The main cattle in the Pantanal is the Nellore cow, which was originally brought from India to Brazil. They have a distinct hump, which can be enjoyed in Brazil BBQ called the “cupim” cut.
As we drove through the countryside I truly couldn’t fathom how any rancher could keep tabs on a million cows, but they do it!
3. Epic Boat trips
Where there is water the best way to travel is by boat. And the boat trips on the Pantanal are the stuff of dreams.
In the early morning you can take a trip to see the sunrise. The reflection of the sun on the water is spectacular, coupled with the early morning soundtrack of the birds.
During the dry season you have a better chance of spotting the jaguars from the boat as they head out to hunt or drink by the river.
(IMPORTANT NOTE – watch out for blood-sucking beasts that are mosquitos. On our early morning boat trip I had covered my body from head to toe and doused myself with repellent. The mosquitos bit through my shoes. THROUGH MY SHOES. You need to wear boots and fortify yourself against the incessant phenomenon that is the Pantanal mosquito).
4. River Fish Cuisine
In this region there are 400 species of fish. You can’t eat them all, but the cherry-picked selection in the restaurants is jaw-droppingly good.
We went to the all you can eat fish BBQ in Cuiabá, Peixaria do Lelis. We were treated to an impressive selection of grilled fish like: the rib of the Pacu, pintado kebab, alligator sausage, alligator tail kebab and the arraia (river ray-fish). But the quintessential pantaneira fish are the matrinxã and the pirapitanga.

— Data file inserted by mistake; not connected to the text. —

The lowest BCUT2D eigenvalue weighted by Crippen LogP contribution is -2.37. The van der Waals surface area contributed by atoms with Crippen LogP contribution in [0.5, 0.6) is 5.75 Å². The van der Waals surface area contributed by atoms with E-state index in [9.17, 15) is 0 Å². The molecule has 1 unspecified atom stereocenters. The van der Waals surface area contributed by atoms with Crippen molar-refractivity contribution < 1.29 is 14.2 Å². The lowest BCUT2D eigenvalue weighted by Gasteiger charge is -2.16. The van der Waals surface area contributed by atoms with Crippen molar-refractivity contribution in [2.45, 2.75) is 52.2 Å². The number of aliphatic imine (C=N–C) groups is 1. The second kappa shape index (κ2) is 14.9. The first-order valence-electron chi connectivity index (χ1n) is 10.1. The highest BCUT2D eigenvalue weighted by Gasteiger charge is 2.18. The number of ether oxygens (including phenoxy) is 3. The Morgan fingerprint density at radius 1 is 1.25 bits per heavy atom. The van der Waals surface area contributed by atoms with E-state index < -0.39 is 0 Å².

5. Pantaneira Culture
This region of Brazil developed a very strong cattle herding culture. There is a specific musical genre called Pantaneira, which reconciles the lyrics that mash together cowboying, love and living in the marshlands.
In Mato Grosso do Sul you can watch rodeos and even large scale cow auctions.
7. Flying over the Pantanal
If you have the cash to splash opt for a short plane ride over the Pantanal. This is truly the best way to envisage just how large this mass of water encompasses.
8. Tuiuiú the Largest bird in South America.
One of the most impressive birds to be spotted in the Pantanal is the tuiuiú or the jabiru. This is a member of stalk family and the tallest flying bird in South America.
The tuiuiú is critical for balancing the ecosystem of the pantanal because they also eat dead fish. Meaning, when fish die of lack of oxygen in water during the dry season the tuiuiú will contribute to clearing the water.
Along with this, the tuiuiú birds can create a nest that can be 1.8 meters deep and strong enough to support a man!
9. Alligators at Night
You can see alligators and caiman any time of the day, but most places will offer night boat tours ideal for spotting them. You go out with flash lights and shine them along the river bed. The lights will reflect back on the eyes of the alligators in a creepily eerie scenario.
10. Piranha fishing
As long as it is not in the fish mating season you can go out on fishing tours. Often these tours include grilling up your catch after your tour.